Physical activity is good for your muscles, bones, respiratory health, and your mood. It can help you maintain a healthy weight, and it can improve your overall quality of life. Regular exercise promotes good overall health, and it also helps keep your heart healthy and strong. Having a strong, healthy heart reduces your risk for cardiovascular disease, heart failure, and hypertension.
According to the Centers for Disease Control and Prevention, adults need a minimum of two and a half hours of moderate-intensity physical activity each week. The Physical Activity Guidelines for Americans, 2nd edition recommends that adults aim for five hours of moderate-intensity physical activity. The guidelines also state that you gain additional health benefits for exceeding that five hours a week.
A minimum of 30 minutes of exercise a day leads to significant health benefits. The more you exercise, the greater the health benefits. Every minute of physical activity counts towards your daily activity goal. Go for three 10-minute walks, or 10 three-minute walks; the important thing is that you are being active.It's never too late to start exercising. Just 30 minutes of physical activity each day improves your overall health and helps keep your heart healthy and strong! Click To Tweet
Exercise for a younger, healthier heart
A 2014 study examined the effects of exercise on left ventricular compliance and distensibility (LVCD). The objective of the study was to determine how physical activity affects the function and health of structures of the heart over time.
Researchers examined physical activity levels of 102 older men and women over the course of two decades. The subjects were put into four groups:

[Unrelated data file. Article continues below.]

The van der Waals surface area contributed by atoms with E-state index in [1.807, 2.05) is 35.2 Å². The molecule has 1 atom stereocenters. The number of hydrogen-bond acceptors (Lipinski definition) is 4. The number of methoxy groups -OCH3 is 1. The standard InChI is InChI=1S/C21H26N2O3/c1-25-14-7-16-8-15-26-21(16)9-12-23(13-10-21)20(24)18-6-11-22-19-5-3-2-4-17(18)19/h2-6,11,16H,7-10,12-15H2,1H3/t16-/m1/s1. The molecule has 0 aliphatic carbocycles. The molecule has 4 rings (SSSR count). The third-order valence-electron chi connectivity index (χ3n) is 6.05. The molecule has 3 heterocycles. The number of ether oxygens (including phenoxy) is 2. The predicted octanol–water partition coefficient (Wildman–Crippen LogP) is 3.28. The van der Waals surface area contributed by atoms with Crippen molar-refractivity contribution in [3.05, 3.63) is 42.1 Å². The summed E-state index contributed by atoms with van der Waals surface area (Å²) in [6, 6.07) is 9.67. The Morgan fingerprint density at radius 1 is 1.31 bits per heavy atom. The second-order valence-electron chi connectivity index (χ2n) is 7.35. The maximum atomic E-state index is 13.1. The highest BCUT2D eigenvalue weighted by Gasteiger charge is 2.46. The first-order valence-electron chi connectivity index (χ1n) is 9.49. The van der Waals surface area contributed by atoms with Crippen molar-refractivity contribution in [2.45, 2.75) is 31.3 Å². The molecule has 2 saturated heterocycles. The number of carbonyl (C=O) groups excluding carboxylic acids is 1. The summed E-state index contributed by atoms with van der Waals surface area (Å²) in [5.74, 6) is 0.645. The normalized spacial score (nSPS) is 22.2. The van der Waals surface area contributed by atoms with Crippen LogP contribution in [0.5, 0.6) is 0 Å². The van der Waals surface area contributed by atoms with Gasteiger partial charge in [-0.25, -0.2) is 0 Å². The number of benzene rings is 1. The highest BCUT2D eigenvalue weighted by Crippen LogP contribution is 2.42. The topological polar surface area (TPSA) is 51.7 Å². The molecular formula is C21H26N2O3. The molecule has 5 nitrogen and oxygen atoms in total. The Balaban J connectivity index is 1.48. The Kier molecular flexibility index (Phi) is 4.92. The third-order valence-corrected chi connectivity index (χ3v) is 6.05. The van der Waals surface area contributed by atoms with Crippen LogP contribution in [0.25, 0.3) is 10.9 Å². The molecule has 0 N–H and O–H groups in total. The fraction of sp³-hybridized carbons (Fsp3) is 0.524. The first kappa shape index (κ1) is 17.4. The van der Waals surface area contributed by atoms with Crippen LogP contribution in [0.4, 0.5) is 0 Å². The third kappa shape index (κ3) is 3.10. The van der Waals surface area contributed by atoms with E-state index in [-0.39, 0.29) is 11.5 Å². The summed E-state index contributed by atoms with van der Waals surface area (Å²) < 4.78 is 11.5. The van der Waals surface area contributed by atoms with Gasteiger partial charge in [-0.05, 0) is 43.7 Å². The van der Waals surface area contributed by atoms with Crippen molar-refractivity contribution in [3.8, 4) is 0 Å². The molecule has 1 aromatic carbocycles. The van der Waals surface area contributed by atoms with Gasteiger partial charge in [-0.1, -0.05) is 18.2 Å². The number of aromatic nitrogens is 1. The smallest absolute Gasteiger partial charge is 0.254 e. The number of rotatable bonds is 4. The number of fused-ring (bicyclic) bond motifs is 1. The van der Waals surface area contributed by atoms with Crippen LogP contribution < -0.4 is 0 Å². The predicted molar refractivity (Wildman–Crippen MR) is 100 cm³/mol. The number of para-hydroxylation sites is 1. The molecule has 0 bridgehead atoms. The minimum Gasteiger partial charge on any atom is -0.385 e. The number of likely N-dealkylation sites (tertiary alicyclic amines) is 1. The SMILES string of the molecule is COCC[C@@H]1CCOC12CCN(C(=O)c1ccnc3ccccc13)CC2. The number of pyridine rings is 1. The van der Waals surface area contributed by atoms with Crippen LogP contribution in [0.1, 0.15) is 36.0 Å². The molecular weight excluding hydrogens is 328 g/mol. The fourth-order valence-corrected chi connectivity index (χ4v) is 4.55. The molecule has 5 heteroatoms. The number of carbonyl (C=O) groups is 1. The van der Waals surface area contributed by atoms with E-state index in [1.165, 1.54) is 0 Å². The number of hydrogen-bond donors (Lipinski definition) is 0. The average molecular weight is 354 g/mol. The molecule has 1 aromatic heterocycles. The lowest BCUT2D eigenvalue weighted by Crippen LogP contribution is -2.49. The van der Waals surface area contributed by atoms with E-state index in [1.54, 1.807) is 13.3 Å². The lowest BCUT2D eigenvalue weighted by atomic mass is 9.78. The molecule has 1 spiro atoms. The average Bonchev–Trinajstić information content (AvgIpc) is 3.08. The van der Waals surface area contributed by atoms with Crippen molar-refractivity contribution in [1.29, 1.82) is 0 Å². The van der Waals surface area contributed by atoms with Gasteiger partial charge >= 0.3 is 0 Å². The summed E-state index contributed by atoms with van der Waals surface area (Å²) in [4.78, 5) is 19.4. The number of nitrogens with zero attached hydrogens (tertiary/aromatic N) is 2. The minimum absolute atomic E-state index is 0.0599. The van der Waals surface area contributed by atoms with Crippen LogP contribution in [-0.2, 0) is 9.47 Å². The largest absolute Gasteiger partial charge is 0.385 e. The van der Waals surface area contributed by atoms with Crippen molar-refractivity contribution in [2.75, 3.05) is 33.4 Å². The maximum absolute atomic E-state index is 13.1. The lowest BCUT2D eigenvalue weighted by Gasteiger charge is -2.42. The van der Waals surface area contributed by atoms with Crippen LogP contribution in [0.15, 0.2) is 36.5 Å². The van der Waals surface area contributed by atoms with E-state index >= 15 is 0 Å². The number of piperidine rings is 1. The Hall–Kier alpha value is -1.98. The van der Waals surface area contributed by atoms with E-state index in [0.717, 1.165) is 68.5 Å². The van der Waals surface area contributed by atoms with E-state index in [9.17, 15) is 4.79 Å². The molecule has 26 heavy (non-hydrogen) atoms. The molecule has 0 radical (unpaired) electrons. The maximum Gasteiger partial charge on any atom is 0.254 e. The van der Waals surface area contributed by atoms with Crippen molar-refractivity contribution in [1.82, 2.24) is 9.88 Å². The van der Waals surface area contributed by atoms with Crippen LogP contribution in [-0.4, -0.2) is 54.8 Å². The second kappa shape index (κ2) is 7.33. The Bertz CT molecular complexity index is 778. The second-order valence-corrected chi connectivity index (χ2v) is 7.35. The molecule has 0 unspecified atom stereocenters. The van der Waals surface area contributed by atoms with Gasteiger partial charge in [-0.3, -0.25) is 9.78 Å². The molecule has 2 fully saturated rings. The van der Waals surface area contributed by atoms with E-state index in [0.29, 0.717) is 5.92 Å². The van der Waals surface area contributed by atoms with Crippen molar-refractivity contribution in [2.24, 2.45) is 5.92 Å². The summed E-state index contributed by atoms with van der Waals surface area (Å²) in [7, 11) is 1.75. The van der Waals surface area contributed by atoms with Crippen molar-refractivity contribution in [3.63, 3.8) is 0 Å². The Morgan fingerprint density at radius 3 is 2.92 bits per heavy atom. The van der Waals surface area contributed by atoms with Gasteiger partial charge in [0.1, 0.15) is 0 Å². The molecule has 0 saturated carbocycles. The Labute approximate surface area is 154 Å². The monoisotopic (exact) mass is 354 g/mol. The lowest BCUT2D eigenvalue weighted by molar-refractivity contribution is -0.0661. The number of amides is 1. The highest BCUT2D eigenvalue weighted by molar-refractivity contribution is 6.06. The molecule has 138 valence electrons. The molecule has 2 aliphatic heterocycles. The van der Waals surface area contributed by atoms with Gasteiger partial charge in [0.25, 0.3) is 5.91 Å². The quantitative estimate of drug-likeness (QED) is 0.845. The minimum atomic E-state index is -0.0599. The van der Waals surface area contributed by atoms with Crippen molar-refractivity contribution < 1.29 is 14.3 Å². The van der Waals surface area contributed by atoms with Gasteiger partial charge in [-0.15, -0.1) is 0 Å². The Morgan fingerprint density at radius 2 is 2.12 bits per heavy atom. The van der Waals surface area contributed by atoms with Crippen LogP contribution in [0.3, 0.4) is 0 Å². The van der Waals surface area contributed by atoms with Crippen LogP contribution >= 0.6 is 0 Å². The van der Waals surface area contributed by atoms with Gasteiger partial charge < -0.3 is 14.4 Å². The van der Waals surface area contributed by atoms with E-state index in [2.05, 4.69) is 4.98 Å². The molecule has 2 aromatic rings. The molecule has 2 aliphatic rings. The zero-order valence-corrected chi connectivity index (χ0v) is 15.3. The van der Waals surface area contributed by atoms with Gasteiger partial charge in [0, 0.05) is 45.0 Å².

- Those in the “sedentary” group exercised fewer than two sessions a week.
- The “casual” group exercised for a minimum of 30 minutes between two and three times a week.
- The “committed” group exercised four or five time a week.
- Those in the “competitive” group were “master level athletes” who exercised six to seven time a week.
The heart muscles for those in the sedentary and casual groups showed typical signs of atrophy associated with old age. However, those in the committed and competitive groups had hearts that stayed strong and healthy; they did not show the same signs of aging as the hearts of sedentary group and casual exercisers. LVCD for those who exercised a minimum of four times a week was comparable to a younger demographic.
Make exercise a habit
The Physical Activity Guidelines for Americans recommendly that activity be spread throughout the week. The idea is that regular exercise is better for your health than sporadic activity. One of the reasons that exercising more often can be beneficial is that it’s easier to meet your weekly goals for physical activity. Those who make physical activity a healthy habit that’s part of a daily routine are more likely to stay active than those who occasionally exercise.
- Spread physical activity throughout the week instead of once or twice a week for best results. However, there really isn’t a bad way to be more active. Any physical activity is better than no physical activity at all.
- The sooner you start exercising the better. This helps you establish healthy habits, and it provides health benefits throughout your life.
- It’s never too late to start exercising. There’s no time like the present to start being active and healthy.
Examples of moderate-intensity physical activity:
- a leisurely bike ride
- a brisk walk
- mowing the lawn and yard work
- building projects and home repair